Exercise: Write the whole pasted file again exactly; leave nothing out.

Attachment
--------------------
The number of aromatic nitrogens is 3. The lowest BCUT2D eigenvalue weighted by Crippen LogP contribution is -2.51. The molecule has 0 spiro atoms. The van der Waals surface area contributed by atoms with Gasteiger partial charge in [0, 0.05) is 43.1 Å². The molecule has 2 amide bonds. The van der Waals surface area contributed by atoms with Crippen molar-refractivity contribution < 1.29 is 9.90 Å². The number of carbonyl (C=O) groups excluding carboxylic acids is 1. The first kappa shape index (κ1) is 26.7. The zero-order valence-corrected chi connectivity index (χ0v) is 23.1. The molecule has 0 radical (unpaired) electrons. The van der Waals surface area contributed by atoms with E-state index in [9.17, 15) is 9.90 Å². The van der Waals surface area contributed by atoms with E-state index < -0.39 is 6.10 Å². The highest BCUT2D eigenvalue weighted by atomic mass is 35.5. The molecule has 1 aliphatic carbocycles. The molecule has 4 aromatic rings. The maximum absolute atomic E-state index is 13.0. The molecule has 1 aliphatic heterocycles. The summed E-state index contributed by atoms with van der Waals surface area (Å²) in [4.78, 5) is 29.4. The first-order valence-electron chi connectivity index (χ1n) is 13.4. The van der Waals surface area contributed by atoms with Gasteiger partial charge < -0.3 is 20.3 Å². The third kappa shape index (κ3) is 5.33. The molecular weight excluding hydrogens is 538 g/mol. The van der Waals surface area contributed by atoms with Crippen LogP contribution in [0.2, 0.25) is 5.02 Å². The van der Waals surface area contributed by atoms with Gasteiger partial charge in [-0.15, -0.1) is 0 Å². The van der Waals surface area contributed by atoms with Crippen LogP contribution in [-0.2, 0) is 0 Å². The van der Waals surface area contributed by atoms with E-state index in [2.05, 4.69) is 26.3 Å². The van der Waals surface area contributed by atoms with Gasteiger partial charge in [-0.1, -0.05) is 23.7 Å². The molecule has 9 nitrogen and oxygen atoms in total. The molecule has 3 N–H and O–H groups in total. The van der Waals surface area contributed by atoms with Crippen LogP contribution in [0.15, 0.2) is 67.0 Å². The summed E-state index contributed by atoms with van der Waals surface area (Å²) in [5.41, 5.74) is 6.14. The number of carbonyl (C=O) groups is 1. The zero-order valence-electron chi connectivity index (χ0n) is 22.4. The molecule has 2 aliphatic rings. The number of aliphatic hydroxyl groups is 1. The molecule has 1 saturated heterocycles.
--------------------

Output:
The number of aromatic nitrogens is 3. The lowest BCUT2D eigenvalue weighted by Crippen LogP contribution is -2.51. The molecule has 0 spiro atoms. The van der Waals surface area contributed by atoms with Gasteiger partial charge in [0, 0.05) is 43.1 Å². The molecule has 2 amide bonds. The van der Waals surface area contributed by atoms with Crippen molar-refractivity contribution < 1.29 is 9.90 Å². The number of carbonyl (C=O) groups excluding carboxylic acids is 1. The first kappa shape index (κ1) is 26.7. The zero-order valence-corrected chi connectivity index (χ0v) is 23.1. The molecule has 0 radical (unpaired) electrons. The van der Waals surface area contributed by atoms with E-state index in [9.17, 15) is 9.90 Å². The van der Waals surface area contributed by atoms with E-state index < -0.39 is 6.10 Å². The highest BCUT2D eigenvalue weighted by atomic mass is 35.5. The molecule has 1 aliphatic carbocycles. The molecule has 4 aromatic rings. The maximum absolute atomic E-state index is 13.0. The molecule has 1 aliphatic heterocycles. The summed E-state index contributed by atoms with van der Waals surface area (Å²) in [4.78, 5) is 29.4. The first-order valence-electron chi connectivity index (χ1n) is 13.4. The van der Waals surface area contributed by atoms with Gasteiger partial charge < -0.3 is 20.3 Å². The third kappa shape index (κ3) is 5.33. The molecular weight excluding hydrogens is 538 g/mol. The van der Waals surface area contributed by atoms with Crippen LogP contribution in [0.2, 0.25) is 5.02 Å². The van der Waals surface area contributed by atoms with Gasteiger partial charge in [-0.15, -0.1) is 0 Å². The van der Waals surface area contributed by atoms with Crippen LogP contribution in [-0.2, 0) is 0 Å². The van der Waals surface area contributed by atoms with E-state index in [2.05, 4.69) is 26.3 Å². The van der Waals surface area contributed by atoms with Gasteiger partial charge in [-0.1, -0.05) is 23.7 Å². The molecule has 9 nitrogen and oxygen atoms in total. The molecule has 3 N–H and O–H groups in total. The van der Waals surface area contributed by atoms with Crippen LogP contribution in [0.15, 0.2) is 67.0 Å². The summed E-state index contributed by atoms with van der Waals surface area (Å²) in [5.41, 5.74) is 6.14. The number of carbonyl (C=O) groups is 1. The zero-order valence-electron chi connectivity index (χ0n) is 22.4. The molecule has 2 aliphatic rings. The number of aliphatic hydroxyl groups is 1. The molecule has 1 saturated heterocycles.